Prof Beryl E March took over the Deanship of the Faculty on an interim basis following the retirement of Dean Kitts in 1984. One of her notable achievements as Dean was to ward off attempts to disband the Landscape Architecture group within the Faculty, on account of financial problems faced by the University. She was succeeded as Dean in 1985 by Dr James F Richards from the Department of Food Science who served as Dean until 1997. During his Deanship the School of Family and Nutritional Sciences and the UBC Botanical Gardens became part of the Faculty.
President Pederson resigned in 1985 in protest against provincial government cuts in post-secondary funding and Dr. Robert H.T. Smith was appointed President pro tem. Subsequently Dr. David W. Strangway was named University President. In 1985 the Department of Agricultural Mechanics and Bio-Resource Engineering discontinued the program in Agricultural Mechanics and that part of the name was dropped. In 1986 the departments of Animal Science and Poultry Science amalgamated to form a new Department of Animal Science.
"The UBC Campaign", with its theme "A World of Opportunity" was launched in 1989. Its goal was to raise $66 million in private and corporate donations, with the provincial government to provide equal matching funds, to pay for new buildings, facilities, programs, and scholarships. Overwhelmingly successful, by the time it ended in 1993 the campaign had raised a total of $262 million.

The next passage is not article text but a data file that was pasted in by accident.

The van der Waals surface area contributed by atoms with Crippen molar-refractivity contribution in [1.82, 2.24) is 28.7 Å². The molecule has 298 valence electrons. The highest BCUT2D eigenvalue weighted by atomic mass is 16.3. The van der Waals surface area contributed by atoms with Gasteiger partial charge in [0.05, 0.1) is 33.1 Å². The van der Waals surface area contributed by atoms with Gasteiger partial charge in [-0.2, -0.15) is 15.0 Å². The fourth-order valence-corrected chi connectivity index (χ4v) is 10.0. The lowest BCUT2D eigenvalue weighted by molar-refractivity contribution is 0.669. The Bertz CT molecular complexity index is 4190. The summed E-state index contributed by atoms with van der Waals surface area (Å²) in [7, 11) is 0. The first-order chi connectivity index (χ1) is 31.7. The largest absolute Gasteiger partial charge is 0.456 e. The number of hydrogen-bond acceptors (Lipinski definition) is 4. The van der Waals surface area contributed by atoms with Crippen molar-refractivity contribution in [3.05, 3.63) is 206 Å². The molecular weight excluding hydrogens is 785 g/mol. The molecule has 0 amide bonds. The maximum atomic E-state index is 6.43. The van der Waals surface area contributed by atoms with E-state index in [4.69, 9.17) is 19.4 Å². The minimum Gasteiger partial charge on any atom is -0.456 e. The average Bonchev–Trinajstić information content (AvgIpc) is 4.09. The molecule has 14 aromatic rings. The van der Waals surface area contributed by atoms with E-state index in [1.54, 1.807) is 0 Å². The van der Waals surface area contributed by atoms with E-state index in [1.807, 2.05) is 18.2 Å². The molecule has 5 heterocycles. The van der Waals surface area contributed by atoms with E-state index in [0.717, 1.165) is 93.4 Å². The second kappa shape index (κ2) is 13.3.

The University celebrated the 75th anniversary of its opening with a series of special events in 1990, including the largest Open House in its history. During the celebrations several alumni of the Faculty of Agricultural Sciences received recognition for outstanding career achievements, including Dr Robert J Young of New York for services to Higher Education and Research, and Dr Donald R Clandinin of Alberta for services to Canadian Agriculture and Research.
UBC's first woman President, Dr Martha C Piper, was appointed in 1997. That year a new Dean of Agricultural Sciences - Professor Moura Quayle from the Landscape Architecture Program - was appointed and the Faculty began a new reorganization as a non-departmentalized Faculty.
In 2005, the Faculty voted overwhelmingly to rebrand itself as the Faculty of Land and Food Systems, to better reflect its expanded focus in the areas of Food Science, Nutrition, and Land, Food, and Communities.
After serving as Dean pro tem for one year, Dr. Murray B. Isman was officially appointed Dean of the Faculty of Land and Food Systems in 2006.
In 2009, under Dean Isman's leadership, the Faculty launched two professional masters programs in Food and Resource Economics, and Food Science. In 2013, the Faculty launched a professional master's program in Land and Water Systems (MLWS) and a new major in International Nutrition, part of the Food, Nutrition and Health undergraduate program, and the first of its kind in North America.
In 2014, after nine years, Prof. Isman officially retired from his role as Dean of the Faculty of Land and Food Systems. After an extensive search, Dr. Rickey Yada was appointed to a five-year term as the new Dean of Land and Food Systems. Prof. Yada's background in Food Science (he received a BSc, MSc, and PhD from UBC), and his experience as a Professor at the University of Guelph, will be an asset to the Faculty as it approaches its centennial year in 2015.
R Blair 2001 [From the UBC Archives and other sources]; updated in 2014 by E Perriccioli